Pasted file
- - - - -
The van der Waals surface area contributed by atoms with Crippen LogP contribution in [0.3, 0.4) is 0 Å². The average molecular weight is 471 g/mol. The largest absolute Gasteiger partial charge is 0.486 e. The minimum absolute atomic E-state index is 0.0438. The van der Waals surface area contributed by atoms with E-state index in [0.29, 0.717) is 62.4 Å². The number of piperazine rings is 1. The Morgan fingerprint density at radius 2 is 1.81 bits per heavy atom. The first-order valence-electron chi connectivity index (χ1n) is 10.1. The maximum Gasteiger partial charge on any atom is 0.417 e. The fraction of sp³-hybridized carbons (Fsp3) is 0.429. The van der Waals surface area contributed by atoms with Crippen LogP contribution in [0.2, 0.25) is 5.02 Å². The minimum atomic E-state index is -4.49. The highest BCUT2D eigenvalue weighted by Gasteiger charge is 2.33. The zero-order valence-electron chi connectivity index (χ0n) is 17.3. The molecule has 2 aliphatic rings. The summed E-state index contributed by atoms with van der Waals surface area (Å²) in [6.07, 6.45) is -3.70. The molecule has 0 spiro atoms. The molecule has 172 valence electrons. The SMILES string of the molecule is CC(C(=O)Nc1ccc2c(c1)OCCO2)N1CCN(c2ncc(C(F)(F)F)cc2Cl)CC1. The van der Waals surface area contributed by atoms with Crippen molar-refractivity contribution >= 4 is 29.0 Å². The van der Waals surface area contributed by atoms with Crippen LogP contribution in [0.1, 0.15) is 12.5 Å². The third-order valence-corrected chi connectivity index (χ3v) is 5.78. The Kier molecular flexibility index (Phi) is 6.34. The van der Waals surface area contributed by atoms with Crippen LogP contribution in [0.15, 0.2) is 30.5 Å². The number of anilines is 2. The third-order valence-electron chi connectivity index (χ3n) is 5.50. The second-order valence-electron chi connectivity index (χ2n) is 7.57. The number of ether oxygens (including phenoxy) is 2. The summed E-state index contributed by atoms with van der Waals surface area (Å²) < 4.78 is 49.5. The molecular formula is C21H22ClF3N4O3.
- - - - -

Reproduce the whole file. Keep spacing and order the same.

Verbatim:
The van der Waals surface area contributed by atoms with Crippen LogP contribution in [0.3, 0.4) is 0 Å². The average molecular weight is 471 g/mol. The largest absolute Gasteiger partial charge is 0.486 e. The minimum absolute atomic E-state index is 0.0438. The van der Waals surface area contributed by atoms with E-state index in [0.29, 0.717) is 62.4 Å². The number of piperazine rings is 1. The Morgan fingerprint density at radius 2 is 1.81 bits per heavy atom. The first-order valence-electron chi connectivity index (χ1n) is 10.1. The maximum Gasteiger partial charge on any atom is 0.417 e. The fraction of sp³-hybridized carbons (Fsp3) is 0.429. The van der Waals surface area contributed by atoms with Crippen LogP contribution in [0.2, 0.25) is 5.02 Å². The minimum atomic E-state index is -4.49. The highest BCUT2D eigenvalue weighted by Gasteiger charge is 2.33. The zero-order valence-electron chi connectivity index (χ0n) is 17.3. The molecule has 2 aliphatic rings. The summed E-state index contributed by atoms with van der Waals surface area (Å²) in [6.07, 6.45) is -3.70. The molecule has 0 spiro atoms. The molecule has 172 valence electrons. The SMILES string of the molecule is CC(C(=O)Nc1ccc2c(c1)OCCO2)N1CCN(c2ncc(C(F)(F)F)cc2Cl)CC1. The van der Waals surface area contributed by atoms with Crippen molar-refractivity contribution >= 4 is 29.0 Å². The van der Waals surface area contributed by atoms with Crippen LogP contribution in [0.1, 0.15) is 12.5 Å². The third-order valence-corrected chi connectivity index (χ3v) is 5.78. The Kier molecular flexibility index (Phi) is 6.34. The van der Waals surface area contributed by atoms with Crippen LogP contribution in [0.15, 0.2) is 30.5 Å². The number of anilines is 2. The third-order valence-electron chi connectivity index (χ3n) is 5.50. The second-order valence-electron chi connectivity index (χ2n) is 7.57. The number of ether oxygens (including phenoxy) is 2. The summed E-state index contributed by atoms with van der Waals surface area (Å²) < 4.78 is 49.5. The molecular formula is C21H22ClF3N4O3.